The brain’s asymmetric frequency tuning: Asymmetric behavior originates from asymmetric perception

Arianna Felisatti, David Aagten-Murphy, Jochen Laubrock, Samuel Shaki, Martin H. Fischer

Research output: Contribution to journalArticlepeer-review

10 Scopus citations

Abstract

To construct a coherent multi-modal percept, vertebrate brains extract low-level features (such as spatial and temporal frequencies) from incoming sensory signals. However, because frequency processing is lateralized with the right hemisphere favouring low frequencies while the left favours higher frequencies, this introduces asymmetries between the hemispheres. Here, we describe how this lateralization shapes the development of several cognitive domains, ranging from visuo-spatial and numerical cognition to language, social cognition, and even aesthetic appreciation, and leads to the emergence of asymmetries in behaviour. We discuss the neuropsychological and educational implications of these emergent asymmetries and suggest future research approaches.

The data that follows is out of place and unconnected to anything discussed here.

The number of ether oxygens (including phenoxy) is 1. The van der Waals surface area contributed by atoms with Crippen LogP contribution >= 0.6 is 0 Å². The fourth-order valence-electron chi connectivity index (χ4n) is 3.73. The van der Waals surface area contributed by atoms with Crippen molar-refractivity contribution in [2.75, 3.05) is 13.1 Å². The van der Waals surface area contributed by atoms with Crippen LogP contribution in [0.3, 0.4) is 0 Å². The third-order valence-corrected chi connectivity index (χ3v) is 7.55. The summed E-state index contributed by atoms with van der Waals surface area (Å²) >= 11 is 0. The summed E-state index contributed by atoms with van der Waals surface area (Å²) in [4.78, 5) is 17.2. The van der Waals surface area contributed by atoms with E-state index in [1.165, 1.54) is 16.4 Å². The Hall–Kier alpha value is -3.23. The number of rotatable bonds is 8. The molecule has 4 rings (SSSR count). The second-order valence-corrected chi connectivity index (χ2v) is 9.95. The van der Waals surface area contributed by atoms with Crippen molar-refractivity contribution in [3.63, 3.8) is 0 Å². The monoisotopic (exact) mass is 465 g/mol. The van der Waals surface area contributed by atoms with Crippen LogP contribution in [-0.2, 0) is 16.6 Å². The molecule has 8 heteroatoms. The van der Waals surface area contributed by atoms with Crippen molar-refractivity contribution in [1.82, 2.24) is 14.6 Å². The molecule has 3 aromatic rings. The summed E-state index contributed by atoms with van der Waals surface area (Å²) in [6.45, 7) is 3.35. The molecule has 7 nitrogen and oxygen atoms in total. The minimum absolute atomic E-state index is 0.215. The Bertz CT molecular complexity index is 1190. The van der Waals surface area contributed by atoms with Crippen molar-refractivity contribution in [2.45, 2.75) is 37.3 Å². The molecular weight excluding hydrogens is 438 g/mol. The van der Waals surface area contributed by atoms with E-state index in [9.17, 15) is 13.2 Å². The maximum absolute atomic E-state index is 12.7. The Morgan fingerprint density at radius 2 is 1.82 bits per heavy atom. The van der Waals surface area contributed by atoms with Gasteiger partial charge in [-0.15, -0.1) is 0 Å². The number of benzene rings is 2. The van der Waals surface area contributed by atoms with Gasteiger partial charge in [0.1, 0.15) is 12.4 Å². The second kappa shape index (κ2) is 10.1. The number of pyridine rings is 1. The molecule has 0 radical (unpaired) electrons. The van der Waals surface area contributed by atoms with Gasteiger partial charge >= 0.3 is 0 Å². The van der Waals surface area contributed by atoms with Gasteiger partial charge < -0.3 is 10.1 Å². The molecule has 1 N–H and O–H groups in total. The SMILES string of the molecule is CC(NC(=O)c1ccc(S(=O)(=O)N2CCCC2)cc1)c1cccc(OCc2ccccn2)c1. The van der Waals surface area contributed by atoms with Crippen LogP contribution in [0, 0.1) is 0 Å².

Original languageEnglish
Article number2083
Pages (from-to)1-25
Number of pages25
JournalSymmetry
Volume12
Issue number12
DOIs
StatePublished - Dec 2020

Keywords

  • Asymmetry
  • Embodied cognition
  • Global/local
  • Spatial frequencies
  • Temporal frequencies

Fingerprint

Dive into the research topics of 'The brain’s asymmetric frequency tuning: Asymmetric behavior originates from asymmetric perception'. Together they form a unique fingerprint.

Cite this